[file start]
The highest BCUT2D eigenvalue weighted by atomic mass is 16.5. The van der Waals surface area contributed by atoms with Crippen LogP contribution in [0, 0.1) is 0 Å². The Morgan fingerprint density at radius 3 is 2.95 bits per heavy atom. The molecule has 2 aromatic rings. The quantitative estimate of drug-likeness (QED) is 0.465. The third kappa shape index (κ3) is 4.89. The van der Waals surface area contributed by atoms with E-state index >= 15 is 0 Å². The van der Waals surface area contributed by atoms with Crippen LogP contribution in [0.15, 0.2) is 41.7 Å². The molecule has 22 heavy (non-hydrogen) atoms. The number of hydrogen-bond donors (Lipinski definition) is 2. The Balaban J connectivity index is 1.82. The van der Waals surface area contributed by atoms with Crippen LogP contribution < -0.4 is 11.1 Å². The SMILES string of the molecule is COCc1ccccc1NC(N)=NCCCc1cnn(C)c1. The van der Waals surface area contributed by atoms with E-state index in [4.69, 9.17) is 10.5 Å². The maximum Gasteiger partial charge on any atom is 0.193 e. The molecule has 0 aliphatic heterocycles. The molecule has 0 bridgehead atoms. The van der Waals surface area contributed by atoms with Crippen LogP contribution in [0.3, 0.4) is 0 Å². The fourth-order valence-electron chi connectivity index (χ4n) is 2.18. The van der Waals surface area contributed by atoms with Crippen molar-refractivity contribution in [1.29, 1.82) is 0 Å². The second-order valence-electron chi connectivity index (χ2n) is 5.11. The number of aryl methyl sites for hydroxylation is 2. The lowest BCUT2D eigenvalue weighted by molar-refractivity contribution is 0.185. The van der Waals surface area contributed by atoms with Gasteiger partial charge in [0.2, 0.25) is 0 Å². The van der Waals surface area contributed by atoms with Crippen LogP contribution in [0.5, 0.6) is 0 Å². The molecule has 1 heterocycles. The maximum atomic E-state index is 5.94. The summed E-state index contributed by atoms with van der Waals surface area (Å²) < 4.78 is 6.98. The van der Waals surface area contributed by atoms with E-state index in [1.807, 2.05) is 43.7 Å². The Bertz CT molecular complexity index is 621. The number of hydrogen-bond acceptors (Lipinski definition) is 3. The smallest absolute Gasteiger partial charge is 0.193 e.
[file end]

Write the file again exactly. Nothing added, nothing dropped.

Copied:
The highest BCUT2D eigenvalue weighted by atomic mass is 16.5. The van der Waals surface area contributed by atoms with Crippen LogP contribution in [0, 0.1) is 0 Å². The Morgan fingerprint density at radius 3 is 2.95 bits per heavy atom. The molecule has 2 aromatic rings. The quantitative estimate of drug-likeness (QED) is 0.465. The third kappa shape index (κ3) is 4.89. The van der Waals surface area contributed by atoms with E-state index >= 15 is 0 Å². The van der Waals surface area contributed by atoms with Crippen LogP contribution in [0.15, 0.2) is 41.7 Å². The molecule has 22 heavy (non-hydrogen) atoms. The number of hydrogen-bond donors (Lipinski definition) is 2. The Balaban J connectivity index is 1.82. The van der Waals surface area contributed by atoms with Crippen LogP contribution < -0.4 is 11.1 Å². The SMILES string of the molecule is COCc1ccccc1NC(N)=NCCCc1cnn(C)c1. The van der Waals surface area contributed by atoms with E-state index in [4.69, 9.17) is 10.5 Å². The maximum Gasteiger partial charge on any atom is 0.193 e. The molecule has 0 aliphatic heterocycles. The molecule has 0 bridgehead atoms. The van der Waals surface area contributed by atoms with Crippen LogP contribution in [0.3, 0.4) is 0 Å². The fourth-order valence-electron chi connectivity index (χ4n) is 2.18. The van der Waals surface area contributed by atoms with Crippen molar-refractivity contribution in [1.29, 1.82) is 0 Å². The second-order valence-electron chi connectivity index (χ2n) is 5.11. The number of aryl methyl sites for hydroxylation is 2. The lowest BCUT2D eigenvalue weighted by molar-refractivity contribution is 0.185. The van der Waals surface area contributed by atoms with Gasteiger partial charge in [0.2, 0.25) is 0 Å². The van der Waals surface area contributed by atoms with Crippen LogP contribution in [0.5, 0.6) is 0 Å². The molecule has 1 heterocycles. The maximum atomic E-state index is 5.94. The summed E-state index contributed by atoms with van der Waals surface area (Å²) < 4.78 is 6.98. The van der Waals surface area contributed by atoms with E-state index in [1.807, 2.05) is 43.7 Å². The Bertz CT molecular complexity index is 621. The number of hydrogen-bond acceptors (Lipinski definition) is 3. The smallest absolute Gasteiger partial charge is 0.193 e.